Here’s the first in a little series I’ve written for The Catholic Weekly about how to navigate the Church’s moral teaching in a time when many have lost confidence in the Magisterium.
Here’s a taste. Stay tuned. There are three more in the series:
Here’s a little passage from Lumen Gentium you don’t hear much about these days:
Bishops, teaching in communion with the Roman Pontiff, are to be respected by all as witnesses to divine and Catholic truth. In matters of faith and morals, the bishops speak in the name of Christ and the faithful are to accept their teaching and adhere to it with a religious assent. This religious submission of mind and will must be shown in a special way to the authentic magisterium of the Roman Pontiff, even when he is not speaking ex cathedra; that is, it must be shown in such a way that his supreme magisterium is acknowledged with reverence, the judgments made by him are sincerely adhered to, according to his manifest mind and will.
What this means in plain English, is that we are to try to obey the Church as best we can even when the pope is just giving his best, good faith, estimate on how to proceed in applying the Tradition.
That is, by the way, how things are most of the time. Most of the time, the pope is not laying down dogma. Dogma is, in fact, very rarely what the pope has to say on a daily basis in addressing, say, what to do about migrants in the greatest refugee crisis since World War II. He’s not giving us dogma when he says that invading Iraq is a terrible idea in 2003. Nor is he offering dogma when he says that we should abolish the death penalty. Nor, by the way, is he articulating dogma when he promulgates Humanae Vitae (though he is articulating the ordinary magisterium).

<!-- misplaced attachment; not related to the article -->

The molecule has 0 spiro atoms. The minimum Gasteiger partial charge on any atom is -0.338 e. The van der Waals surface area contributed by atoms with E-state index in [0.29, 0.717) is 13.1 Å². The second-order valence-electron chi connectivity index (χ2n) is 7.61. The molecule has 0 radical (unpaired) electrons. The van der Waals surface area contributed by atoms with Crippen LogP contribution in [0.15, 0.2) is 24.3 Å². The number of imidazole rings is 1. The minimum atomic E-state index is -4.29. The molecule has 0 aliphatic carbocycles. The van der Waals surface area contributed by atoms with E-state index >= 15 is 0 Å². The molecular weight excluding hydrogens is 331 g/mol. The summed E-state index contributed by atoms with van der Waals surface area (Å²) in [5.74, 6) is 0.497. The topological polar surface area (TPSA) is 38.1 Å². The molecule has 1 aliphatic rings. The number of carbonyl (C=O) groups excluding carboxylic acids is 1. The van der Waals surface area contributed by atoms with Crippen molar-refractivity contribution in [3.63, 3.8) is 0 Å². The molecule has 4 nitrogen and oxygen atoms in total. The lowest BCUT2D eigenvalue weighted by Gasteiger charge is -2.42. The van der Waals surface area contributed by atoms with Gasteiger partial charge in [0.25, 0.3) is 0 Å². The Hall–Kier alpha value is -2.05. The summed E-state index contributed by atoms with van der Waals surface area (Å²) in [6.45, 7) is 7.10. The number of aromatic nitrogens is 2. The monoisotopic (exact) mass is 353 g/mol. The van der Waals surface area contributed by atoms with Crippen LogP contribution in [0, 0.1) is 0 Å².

That’s not a problem if you actually take the teaching of Lumen Gentium seriously, because your default position will be, “Just try to obey the pope whether or not he speaks ex cathedra and you will be fine.”But lots of Catholics these days not only don’t listen to Lumen Gentium, but have no idea what it says. Instead, they have imbibed what I call a “Simon Peter Says” theory of obedience to the Church: the idea that you only have to listen to the Holy Father or the Magisterium when they speak dogmatically and infallibly and that, the rest of the time, you can blow it off. This leads to a Minimum Daily Adult Requirement approach to the Faith that seeks, not to obey Jesus completely, but to see how much you can get away with avoiding him and what bits of the gospel you can cannibalize to accessorize your politics and/or lifestyle.
If you are on the Left, the way you blow it off is by appealing to “primacy of conscience”. “I don’t have to listen to the Church’s pelvic issue teaching because I believe primacy of conscience means I can sleep with my girlfriend because we truly love each other” is the general template, though a host of different partners and genders can be mixed and matched to supply the argument against sex inside marriage to one person of the opposite sex.
If you are on the Right, the preferred jargon for blowing off the Church is “Prudential Judgment”. “I can ignore the Pope on virtually the whole of Catholic social teaching from just war to torture to gun violence to a living wage to capital punishment to the environment because that’s all Prudential Judgment junk” is the general form of that line of argument. Sometimes, this is beefed up with the classic line, “Where does the Church teach that the Pope is infallible in every prudential judgment he makes?”
What people who make this argument never do is ask where the Church teaches that theyare infallible ever, particularly when they have a track record of being repeatedly and massively wrong and seldom demonstrating an ounce of prudence.